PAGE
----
source: Warner Bros. and HBO Max

“The story of the victims. It has to be told.” Michelle McNamara, I’ll Be Gone In the Dark (2020), HBO

28 years is a long time for a script to sit around. Any genre will undergo fundamental changes in that time, responding to cultural shifts and critiques that adjust not only pacing and style but the very focus of the genre itself, leaving your work a relic of the past if still unproduced. 

And when that genre has risen in popularity and been claimed by a whole new group of storytellers? Well, you should probably file that script away and never let it see the light of day.

That’s pretty much what’s happened to The Little Things, a movie written by John Lee Hancock 28 years ago when the crime thriller was largely about troubled cops ferreting out grisly, sadistic murderers. The mechanisms of that era have been copied and pasted onto this film, so much so that it either lifts from or is wearily similar to Se7en (I’m not precisely sure whether the script was done before or after Fincher’s hit came out). There’s the aging cop who’s already been worn down, the young detective just starting to be affected by the job, and the man toying with them who may or may not be guilty, which doesn’t really matter because he’s drawn as such an incarnation of evil that he’s obviously a bad guy, even if he’s not their bad guy.

‘90s crime thrillers, and Hancock’s lost in time new movie, are less whodunits than psychological explorations of the people solving these cases day after day, year after year, awash in the grime of humanity. One of the big changes since this era, one I would argue can be traced to the rise in popularity of true crime, has been a shift away from the cops and criminals to put more focus on the victims themselves. The genre has been reframed not as a peep at the salacious underbelly of society but as something that permeates everyday life for huge swaths of people. No longer is it about men wringing their hands over a novel threat to the women in their lives. Instead, it’s about the people who were taught to hold their car keys as a weapon, to not run at night, to modify their behavior to protect them from very real dangers that, tragically, they still weren’t able to avoid.

The Little Things actually starts off with an impressive nod to this notion. The film opens with an attack by the serial killer meant to jolt the audience into the movie’s tension-filled world. We see a young woman driving alone at night. A car ominously speeds up from behind and passes her, coming to stop up ahead as if to block her way. It’s here that I began to cheer. The woman, it turns out, is no damsel in distress. She does the things so many people have been taught to do: don’t stop, get away, find other people. She careens around the parked car and into a gas station. The cat and mouse scene plays out for a while longer, but the woman continuously makes all the right decisions and, thankfully, lives. It’s a sequence that acknowledges that women don’t come into these situations as innocent lambs, that many of us are prepared and ready for the worst, and it gives us a survivor to check in with as the case unfolds.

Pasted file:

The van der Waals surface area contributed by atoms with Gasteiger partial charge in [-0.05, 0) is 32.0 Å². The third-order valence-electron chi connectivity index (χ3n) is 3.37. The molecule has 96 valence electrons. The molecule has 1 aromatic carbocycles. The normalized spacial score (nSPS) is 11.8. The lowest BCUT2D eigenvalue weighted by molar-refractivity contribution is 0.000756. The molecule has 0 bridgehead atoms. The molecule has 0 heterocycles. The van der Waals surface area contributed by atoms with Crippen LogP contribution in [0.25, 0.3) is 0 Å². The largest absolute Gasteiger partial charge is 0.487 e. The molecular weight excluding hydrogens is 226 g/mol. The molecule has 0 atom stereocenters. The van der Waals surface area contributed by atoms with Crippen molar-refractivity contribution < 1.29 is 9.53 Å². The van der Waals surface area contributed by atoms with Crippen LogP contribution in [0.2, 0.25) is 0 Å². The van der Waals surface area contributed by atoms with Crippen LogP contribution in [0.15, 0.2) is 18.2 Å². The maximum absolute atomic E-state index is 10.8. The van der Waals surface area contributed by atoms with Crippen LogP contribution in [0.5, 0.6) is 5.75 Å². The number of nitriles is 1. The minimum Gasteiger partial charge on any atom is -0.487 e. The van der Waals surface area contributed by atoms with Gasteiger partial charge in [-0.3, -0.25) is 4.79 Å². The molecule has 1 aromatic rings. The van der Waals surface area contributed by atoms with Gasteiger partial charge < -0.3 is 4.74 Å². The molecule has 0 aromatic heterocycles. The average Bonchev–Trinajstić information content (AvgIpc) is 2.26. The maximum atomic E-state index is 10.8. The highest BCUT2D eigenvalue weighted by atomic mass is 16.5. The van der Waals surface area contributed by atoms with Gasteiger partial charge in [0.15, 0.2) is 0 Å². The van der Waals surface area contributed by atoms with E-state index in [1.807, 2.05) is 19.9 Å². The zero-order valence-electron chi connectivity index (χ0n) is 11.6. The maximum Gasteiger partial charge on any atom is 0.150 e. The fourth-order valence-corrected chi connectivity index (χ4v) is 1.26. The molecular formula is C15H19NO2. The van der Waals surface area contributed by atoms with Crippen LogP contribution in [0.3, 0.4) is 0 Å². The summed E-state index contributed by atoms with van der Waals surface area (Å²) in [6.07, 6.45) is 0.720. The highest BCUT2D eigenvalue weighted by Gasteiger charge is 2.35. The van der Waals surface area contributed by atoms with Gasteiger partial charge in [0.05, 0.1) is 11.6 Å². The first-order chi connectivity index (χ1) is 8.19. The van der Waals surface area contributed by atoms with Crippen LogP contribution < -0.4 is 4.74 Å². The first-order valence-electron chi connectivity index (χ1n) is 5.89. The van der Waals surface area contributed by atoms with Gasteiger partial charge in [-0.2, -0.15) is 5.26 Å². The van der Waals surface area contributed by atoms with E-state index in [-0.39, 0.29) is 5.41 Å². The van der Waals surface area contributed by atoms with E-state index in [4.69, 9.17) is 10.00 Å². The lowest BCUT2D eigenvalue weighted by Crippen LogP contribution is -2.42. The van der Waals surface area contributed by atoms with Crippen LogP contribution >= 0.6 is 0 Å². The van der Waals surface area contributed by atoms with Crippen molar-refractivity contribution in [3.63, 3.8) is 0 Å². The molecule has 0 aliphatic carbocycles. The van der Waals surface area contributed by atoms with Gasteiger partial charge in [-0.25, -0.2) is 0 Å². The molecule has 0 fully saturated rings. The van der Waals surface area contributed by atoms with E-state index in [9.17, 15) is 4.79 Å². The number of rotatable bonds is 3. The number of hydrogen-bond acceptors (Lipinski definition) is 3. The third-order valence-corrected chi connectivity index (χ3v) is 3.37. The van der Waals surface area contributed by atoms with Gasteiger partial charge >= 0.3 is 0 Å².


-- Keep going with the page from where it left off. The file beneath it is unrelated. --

Except from then on, the movie abandons any interest in the women who appear in this world. To say The Little Things is a story about men would be an understatement. It’s a story exclusively, maddeningly of men in a situation where men have been the most examined in pop culture and are the least interesting characters in the story. 

Its dismissal of women is so profound that when Denzel Washington’s gruff old cop takes the young whippersnapper played by Rami Malek out to a crime scene, he warns that there will be beaten, mutilated, murdered women that Malek will own. Own. Such a dehumanizing word. Such a dehumanizing notion. This isn’t just a story of men, it’s a story of men who feel ownership of women they never knew, who look at a dead body and see not the life that has been taken from the world but the burden that body has put on them. 

The film centers this revolting notion as its narrative drive, and granted, it’s one that’s common among ‘90s crime thrillers. However, it’s a notion that was quickly pushed aside as female storytellers gained a foothold in the genre and pointed out that the women in these stories matter. To so obliviously rehash it now is simultaneously offensive and boring, and that’s mostly how The Little Things plays: offensive and boring. No amount of slick story beats and scene chewing from Washington, Malek, and Jared Leto (who plays the appropriately creepy potential killer) can save such a thoughtlessly outdated premise. It’s a script that, once the ‘90s ended, should’ve stayed filed away, its value only as a warning to never make such drivel again.

Release: available in theaters and on HBO Max on January 29th. Leaving HBO Max on February 28th.

Director: John Lee Hancock

Writer: John Lee Hancock

Cast: Denzel Washington, Rami Malek, Jared Leto

Author: Emily Wheeler

Member of the Indiana Film Journalists Association. Rotten Tomatoes certified critic. Movie omnivore.

Leave a Reply

Fill in your details below or click an icon to log in: Logo

You are commenting using your account. Log Out /  Change )

Twitter picture

You are commenting using your Twitter account. Log Out /  Change )

Facebook photo

You are commenting using your Facebook account. Log Out /  Change )

Connecting to %s